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SAN FRANCISCO (Reuters) - Yahoo Inc has entered into a partnership to stream live National Hockey League broadcasts, part of its push to use sports to draw in millennial viewers and the advertisers who want to reach them.
Starting with Friday's match between the Philadelphia Flyers and the Tampa Bay Lightning, Yahoo will provide access to live games that are outside a viewer's home market, game highlights and additional content for free on the Yahoo Sports homepage and on Tumblr.
Yahoo will stream four NHL games per week. Financial terms of the deal were not disclosed.
Yahoo also has a separate deal with NBC Sports to stream two additional games per week.
Adam Cahan, Yahoo's senior vice president of mobile and emerging products, said the deal helps advertisers reach millennials, an elusive demographic, as they are unlikely to see games on TV due to shifting viewing habits.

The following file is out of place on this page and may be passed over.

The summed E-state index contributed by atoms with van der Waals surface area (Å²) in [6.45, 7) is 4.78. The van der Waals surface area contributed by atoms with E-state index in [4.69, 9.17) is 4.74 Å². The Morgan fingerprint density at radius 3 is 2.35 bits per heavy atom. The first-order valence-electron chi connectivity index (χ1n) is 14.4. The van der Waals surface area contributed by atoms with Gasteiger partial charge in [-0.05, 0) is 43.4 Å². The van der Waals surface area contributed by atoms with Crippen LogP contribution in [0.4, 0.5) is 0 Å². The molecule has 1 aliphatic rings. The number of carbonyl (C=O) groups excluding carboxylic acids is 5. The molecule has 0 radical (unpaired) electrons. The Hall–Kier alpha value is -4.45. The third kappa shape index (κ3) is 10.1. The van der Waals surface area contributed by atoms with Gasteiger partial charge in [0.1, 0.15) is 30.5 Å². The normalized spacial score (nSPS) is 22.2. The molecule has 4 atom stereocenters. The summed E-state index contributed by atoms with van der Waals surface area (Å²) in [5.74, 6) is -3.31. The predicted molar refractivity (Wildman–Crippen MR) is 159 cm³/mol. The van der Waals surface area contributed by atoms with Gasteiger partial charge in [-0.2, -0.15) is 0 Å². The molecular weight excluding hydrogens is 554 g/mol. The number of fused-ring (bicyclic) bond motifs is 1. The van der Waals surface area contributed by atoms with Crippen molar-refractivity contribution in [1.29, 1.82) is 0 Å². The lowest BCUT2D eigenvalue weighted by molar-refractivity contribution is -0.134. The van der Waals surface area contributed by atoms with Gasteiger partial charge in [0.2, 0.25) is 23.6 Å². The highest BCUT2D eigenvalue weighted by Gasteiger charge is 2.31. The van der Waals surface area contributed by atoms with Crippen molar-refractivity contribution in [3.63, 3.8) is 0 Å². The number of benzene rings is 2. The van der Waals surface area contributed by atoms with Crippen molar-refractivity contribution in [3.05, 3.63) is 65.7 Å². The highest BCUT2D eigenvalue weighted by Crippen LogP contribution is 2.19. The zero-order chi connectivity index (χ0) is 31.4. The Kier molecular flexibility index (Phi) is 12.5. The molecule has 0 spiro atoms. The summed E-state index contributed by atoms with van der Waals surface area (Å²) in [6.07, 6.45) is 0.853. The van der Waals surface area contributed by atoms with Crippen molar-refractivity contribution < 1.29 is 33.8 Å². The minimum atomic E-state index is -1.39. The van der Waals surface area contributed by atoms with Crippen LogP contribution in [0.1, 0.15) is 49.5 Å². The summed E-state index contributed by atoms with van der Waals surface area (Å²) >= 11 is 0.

The effort is also an attempt to build off of Yahoo's first-ever global live stream in October of an NFL match played in London. Yahoo guaranteed advertisers 3.5 million viewers for that event and delivered around 15.2 million.
Since then, the NFL has opened up discussions with Yahoo and several other Internet companies to live stream all three games broadcast in London during the 2016 season.
Yahoo has used momentum from that broadcast to secure streaming deals with Major League Baseball, the Professional Golf Association and competitive video gaming organizations.
With the company in the process of spinning off its core business - which includes its Web sites and email service - and a possible sale of that business afterward, Cahan said the new advertising streams could be helpful to that effort.
"We're excited we can bring those kinds of unique experiences to users and can bring it at the scale Yahoo can deliver," he said.
Neil Doshi, a managing director at Mizuho Securities, said the deal could improve Yahoo's sale prospects with private equity firms or organizations without sports broadcast packages, but it doesn't guarantee a huge bump in its valuation.
"If they got FIFA, NBA or NFL, I think those would have a little broader appeal than just hockey," he said.
Editing by Stephen R. Trousdale and Edwina Gibbs